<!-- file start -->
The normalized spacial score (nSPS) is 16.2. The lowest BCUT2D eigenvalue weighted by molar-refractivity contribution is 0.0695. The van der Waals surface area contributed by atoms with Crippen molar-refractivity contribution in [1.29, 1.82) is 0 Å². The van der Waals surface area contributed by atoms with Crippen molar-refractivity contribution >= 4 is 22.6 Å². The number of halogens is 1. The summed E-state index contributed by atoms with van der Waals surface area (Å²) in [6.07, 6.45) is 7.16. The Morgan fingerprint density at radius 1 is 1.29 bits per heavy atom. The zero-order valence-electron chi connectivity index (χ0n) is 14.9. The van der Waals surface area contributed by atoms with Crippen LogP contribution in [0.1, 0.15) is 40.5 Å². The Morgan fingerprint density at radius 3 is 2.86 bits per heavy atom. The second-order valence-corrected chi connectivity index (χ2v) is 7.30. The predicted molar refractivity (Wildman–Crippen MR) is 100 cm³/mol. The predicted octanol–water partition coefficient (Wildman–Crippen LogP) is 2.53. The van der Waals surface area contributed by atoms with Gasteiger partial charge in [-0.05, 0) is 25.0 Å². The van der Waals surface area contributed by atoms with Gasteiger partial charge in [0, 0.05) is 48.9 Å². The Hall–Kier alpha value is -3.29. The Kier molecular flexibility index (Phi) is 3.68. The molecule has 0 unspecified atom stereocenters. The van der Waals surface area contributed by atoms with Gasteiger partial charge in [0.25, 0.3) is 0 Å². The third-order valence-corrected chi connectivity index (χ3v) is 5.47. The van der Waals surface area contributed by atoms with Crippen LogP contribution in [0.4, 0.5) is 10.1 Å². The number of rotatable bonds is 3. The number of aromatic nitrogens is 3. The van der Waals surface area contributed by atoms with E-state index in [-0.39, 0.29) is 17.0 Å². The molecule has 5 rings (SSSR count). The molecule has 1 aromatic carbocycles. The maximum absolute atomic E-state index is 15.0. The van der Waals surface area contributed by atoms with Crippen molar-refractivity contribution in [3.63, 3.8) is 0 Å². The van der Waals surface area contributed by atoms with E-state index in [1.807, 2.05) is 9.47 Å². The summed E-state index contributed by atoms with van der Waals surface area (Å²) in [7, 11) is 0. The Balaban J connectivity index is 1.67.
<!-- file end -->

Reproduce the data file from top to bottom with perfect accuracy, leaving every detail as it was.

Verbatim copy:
The normalized spacial score (nSPS) is 16.2. The lowest BCUT2D eigenvalue weighted by molar-refractivity contribution is 0.0695. The van der Waals surface area contributed by atoms with Crippen molar-refractivity contribution in [1.29, 1.82) is 0 Å². The van der Waals surface area contributed by atoms with Crippen molar-refractivity contribution >= 4 is 22.6 Å². The number of halogens is 1. The summed E-state index contributed by atoms with van der Waals surface area (Å²) in [6.07, 6.45) is 7.16. The Morgan fingerprint density at radius 1 is 1.29 bits per heavy atom. The zero-order valence-electron chi connectivity index (χ0n) is 14.9. The van der Waals surface area contributed by atoms with Crippen LogP contribution in [0.1, 0.15) is 40.5 Å². The Morgan fingerprint density at radius 3 is 2.86 bits per heavy atom. The second-order valence-corrected chi connectivity index (χ2v) is 7.30. The predicted molar refractivity (Wildman–Crippen MR) is 100 cm³/mol. The predicted octanol–water partition coefficient (Wildman–Crippen LogP) is 2.53. The van der Waals surface area contributed by atoms with Gasteiger partial charge in [-0.05, 0) is 25.0 Å². The van der Waals surface area contributed by atoms with Gasteiger partial charge in [0, 0.05) is 48.9 Å². The Hall–Kier alpha value is -3.29. The Kier molecular flexibility index (Phi) is 3.68. The molecule has 0 unspecified atom stereocenters. The van der Waals surface area contributed by atoms with Gasteiger partial charge in [0.25, 0.3) is 0 Å². The third-order valence-corrected chi connectivity index (χ3v) is 5.47. The van der Waals surface area contributed by atoms with Crippen LogP contribution in [0.4, 0.5) is 10.1 Å². The number of rotatable bonds is 3. The number of aromatic nitrogens is 3. The van der Waals surface area contributed by atoms with E-state index in [-0.39, 0.29) is 17.0 Å². The molecule has 5 rings (SSSR count). The molecule has 1 aromatic carbocycles. The maximum absolute atomic E-state index is 15.0. The van der Waals surface area contributed by atoms with Crippen molar-refractivity contribution in [3.63, 3.8) is 0 Å². The van der Waals surface area contributed by atoms with E-state index in [1.807, 2.05) is 9.47 Å². The summed E-state index contributed by atoms with van der Waals surface area (Å²) in [7, 11) is 0. The Balaban J connectivity index is 1.67.